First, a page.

Bob Harlan award: Jerry Parins solved murders, protected Packers and fights cancer
GREEN BAY – Sometimes Brett Favre called Jerry Parins "warden," sometimes "warrior." Each acknowledged aspects of Parins' roles as Green Bay Packers' security chief and a Favre friend.
Parins was named the Packers' full-time security chief in 1992, the same year the young, irrepressible party-animal Brett Favre joined the team. One of the jobs of the security department, which at first largely consisted of Parins, was to keep players out of trouble.
"I know that Brett had several conversations with Jerry through the years," Bob Harlan, Packers chairman emeritus, drolly observed.
Parins' long and varied career included helping solve one of Green Bay's most notorious murders — that of Margaret Anderson in 1983 — while he was with the Green Bay Police Department, before serving as the Packers security chief, and raising $1.5 million for cancer-related organizations.
He'll receive the first Bob Harlan Leadership Award during the Packers Hall of Fame Inc. banquet, which will include the induction of former general manager Ted Thompson into the hall. Team historian Cliff Christl will receive the Bart and Cherry Starr Recognition Award.
The Harlan award recognizes exceptional leadership qualities above the call of duty during or after the recipient's career or association with the Packers. Recipients must have served with integrity, character and determination, emblematic of Harlan.
Tickets for the induction banquet, scheduled for May 4 at Lambeau Field, are $250 for individual seats and $2,400 for a table of 10. To purchase tickets, contact Holly Borga at (920) 965-6986 or email@example.com.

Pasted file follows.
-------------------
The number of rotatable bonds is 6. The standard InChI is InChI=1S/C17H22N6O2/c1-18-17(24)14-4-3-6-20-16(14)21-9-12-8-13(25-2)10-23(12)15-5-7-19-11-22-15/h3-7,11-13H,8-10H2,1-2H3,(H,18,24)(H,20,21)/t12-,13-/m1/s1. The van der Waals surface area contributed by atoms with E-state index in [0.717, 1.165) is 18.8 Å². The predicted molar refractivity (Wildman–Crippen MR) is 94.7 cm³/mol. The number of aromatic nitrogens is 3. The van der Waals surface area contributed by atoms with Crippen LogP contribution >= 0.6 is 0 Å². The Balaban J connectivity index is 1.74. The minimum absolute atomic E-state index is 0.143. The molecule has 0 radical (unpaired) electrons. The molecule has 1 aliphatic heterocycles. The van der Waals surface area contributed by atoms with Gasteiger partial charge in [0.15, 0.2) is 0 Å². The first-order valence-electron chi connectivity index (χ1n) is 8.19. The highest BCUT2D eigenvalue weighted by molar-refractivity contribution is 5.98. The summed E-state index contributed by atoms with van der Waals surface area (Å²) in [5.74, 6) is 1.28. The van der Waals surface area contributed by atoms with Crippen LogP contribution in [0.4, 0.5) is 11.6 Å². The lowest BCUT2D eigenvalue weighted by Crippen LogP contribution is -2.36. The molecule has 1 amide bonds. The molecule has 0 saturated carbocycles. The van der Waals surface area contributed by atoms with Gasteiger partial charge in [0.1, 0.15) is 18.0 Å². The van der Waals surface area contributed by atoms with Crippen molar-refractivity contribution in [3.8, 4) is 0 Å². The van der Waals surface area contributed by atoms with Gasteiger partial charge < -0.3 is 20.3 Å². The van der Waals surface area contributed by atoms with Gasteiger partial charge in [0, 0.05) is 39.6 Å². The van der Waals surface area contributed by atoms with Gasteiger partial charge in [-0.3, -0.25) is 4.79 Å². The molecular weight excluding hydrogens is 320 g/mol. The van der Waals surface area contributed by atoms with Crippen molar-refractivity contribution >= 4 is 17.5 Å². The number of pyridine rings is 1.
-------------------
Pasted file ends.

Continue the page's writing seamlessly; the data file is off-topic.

'Empathy for everyone'
Parins' time with the Packers began in the Lombardi era, when he was a Green Bay policeman and volunteered in his off hours to police sidelines during practice, and later to do other chores. One of his first adventures as a policeman was going nose-to-nose with an inebriated — and much larger — Ray Nitschke outside a bar on Broadway.
He survived that encounter and others, and when the Packers decided they needed to ramp up security, Harlan asked Parins if he would take the job. He didn't need to be asked a second time.
"He could be the stern policeman when he needed to be and he could be the kind, compassionate person when he needed to be. He had empathy for everyone. There's nobody on the staff who didn't think Jerry was top notch," Harlan said.
That empathy was apparent when Parins, a cancer survivor, invited Harlan to accompany him to a local children's cancer ward.
"Parents knew him and remembered him. He'd obviously been there before," Harlan said.
It was not unusual for Parins to be asked by general manager Ron Wolf or coach Mike Holmgren to look into a report — or more often rumor — on some player's behavior. If he reported back that the player claimed innocence, "Coach Mike would throw it right back on me and say, "Well, is he lying?' Now I laugh about it because this is how we worked."